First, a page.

A seasoned trial lawyer stands in front of the jury, previews the critical argument, and then, making knowing eye contact with the jury, adds, “Now, you might be thinking…” before spelling out and then responding to a key point of expected resistance. That approach — anticipating and reacting to likely responses from your target audience — is an approach that works. I recently completed a focus group with an attorney who used that approach over and over again, wrapping his arguments around the predicted thought processes of the jury, and the focus group participants ate it up. One mock juror commented that she really liked this attorney, “because he answered the questions as we were thinking them….” Another added, “he spoke at the speed of my thinking.”

This highly engaging style is likely not fully conscious, but is instead a long-term rhetorical habit on the attorney’s part. The habit is to perceptually put yourself in the shoes of those hearing this story for the first time, and build a moment-to-moment response to what they might be thinking. It means using phrases like,

When you hear that, your reaction might be… One question that this brings up is…. So the next piece that you might be waiting for is… There is a good chance you are wondering….

Of course, you won’t always be absolutely correct about what your audience is thinking, but including them in your reasoning helps anyway because it sets up a more dialogic and conversational relationship. In this post, I will share some of the reasons and considerations in generally including the jury’s thoughts in your advocacy.

There’s a Power in Simply Saying “You…”

One of the most basic reasons that the strategy works is simply because it acknowledges and speaks to the audience. Instead of simply making a static argument and putting it in front of a presumably passive audience, you are explicitly identifying and engaging with your audience. That solicits them to be an active participant, and it earns respect. It subtly transforms the relationship from you reasoning at the audience to you reasoning with the audience.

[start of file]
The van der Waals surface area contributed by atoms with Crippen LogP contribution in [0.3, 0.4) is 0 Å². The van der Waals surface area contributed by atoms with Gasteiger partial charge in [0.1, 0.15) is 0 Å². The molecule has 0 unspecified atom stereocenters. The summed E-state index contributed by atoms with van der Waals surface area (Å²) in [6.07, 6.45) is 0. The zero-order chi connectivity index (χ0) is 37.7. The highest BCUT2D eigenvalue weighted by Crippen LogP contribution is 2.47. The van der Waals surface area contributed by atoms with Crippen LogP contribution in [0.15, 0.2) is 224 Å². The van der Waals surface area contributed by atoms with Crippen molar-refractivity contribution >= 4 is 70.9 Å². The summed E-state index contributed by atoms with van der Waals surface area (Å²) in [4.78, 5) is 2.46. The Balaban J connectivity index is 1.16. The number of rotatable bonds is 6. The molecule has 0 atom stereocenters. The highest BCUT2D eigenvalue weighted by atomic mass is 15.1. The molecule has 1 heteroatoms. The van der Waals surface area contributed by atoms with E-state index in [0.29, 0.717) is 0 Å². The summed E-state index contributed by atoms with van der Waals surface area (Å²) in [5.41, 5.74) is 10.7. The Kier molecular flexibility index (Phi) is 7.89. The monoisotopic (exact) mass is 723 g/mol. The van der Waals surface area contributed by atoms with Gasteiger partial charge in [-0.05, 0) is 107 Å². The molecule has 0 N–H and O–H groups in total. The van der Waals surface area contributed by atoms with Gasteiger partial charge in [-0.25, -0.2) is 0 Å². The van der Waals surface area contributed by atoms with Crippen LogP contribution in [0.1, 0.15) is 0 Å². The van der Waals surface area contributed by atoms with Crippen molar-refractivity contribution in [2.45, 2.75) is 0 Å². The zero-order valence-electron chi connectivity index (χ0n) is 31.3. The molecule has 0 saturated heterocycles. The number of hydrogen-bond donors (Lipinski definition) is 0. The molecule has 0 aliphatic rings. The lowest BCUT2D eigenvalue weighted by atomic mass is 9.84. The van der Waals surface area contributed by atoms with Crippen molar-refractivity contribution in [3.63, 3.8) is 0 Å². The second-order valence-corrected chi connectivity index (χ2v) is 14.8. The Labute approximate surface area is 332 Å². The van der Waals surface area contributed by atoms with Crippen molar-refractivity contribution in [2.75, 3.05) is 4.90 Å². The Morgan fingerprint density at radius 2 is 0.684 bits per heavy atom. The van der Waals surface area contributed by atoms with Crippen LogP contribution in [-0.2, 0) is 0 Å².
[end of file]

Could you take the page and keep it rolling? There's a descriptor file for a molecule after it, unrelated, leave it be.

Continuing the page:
There’s a Power in Enacting the Dialogue

Except during attorney-conducted voir dire, the jurors aren’t actually talking with you. But even during the remaining one-way communication portions of the trial, a rhetorical style that invokes their responses can go a long way in reenacting what that dialogue would be if they were able to speak. If you, as the presenting attorney, think about and adapt to those responses, you can create the feeling that you’re thinking it through with them. That conversational approach is far more likely to lead to persuasion, for the same reasons a Socratic dialogue is going to have a greater chance of influence than a straight listing of reasons.

There’s a Power in Testing It Out

Of course, you might be thinking (see what I did there?), “but I don’t actually know what jurors are thinking.” And that is correct. But while you don’t have perfect telepathic abilities, I think you can make some reasonable predictions about the ways a fresh audience is likely to understand and respond to your arguments. And the beauty is that when you don’t know, you can test it out. That is a major benefit of talking to jurors during a focus group — give them a bit of your case, ask them for their immediate reactions, and then adapt to those reactions. That is a great way of developing a more sensitive and reactive style with jurors.

There’s a Power Even if You’re Wrong

Of course, even after reasonably predicting and even testing what they’re thinking, you could be wrong. You might wonder, if I do toss out a negative thought that they didn’t yet have in mind, did I just hurt my case? Conceivably, I suppose, but I think probably not. There is a good chance that this reaction would only come up later, perhaps when the other side is persuading them. Introducing and responding to the reasonable reaction is like an inoculation against that argument down the road. It still engages and still fosters the feeling that jurors are in conversation with you.

There’s a Danger if You Aren’t Respectful Enough

One final caveat is that this is a strategy that proceeds from respect. If you are one of those rare trial attorneys who feel that jurors are commonly unintelligent and disengaged (I once heard a lawyer refer to jurors as “bales of hay”), then this is not the strategy for you. If even a little disrespect leaks into your “you might be thinking…” statements, then you are better off not making them. For example,

I know you’re thinking that this is just legal gobbledegook, and you can’t make heads or tails of it, but….

That could be true, but the risk in conveying this second persona in the form of your view of the jury is simply too great.

If you already use this strategy, use it more. If you don’t already use this, think about dedicating your next presentation opportunity in front of a jury as a chance to develop a more dialogic style by anticipating and answering their thoughts. It works.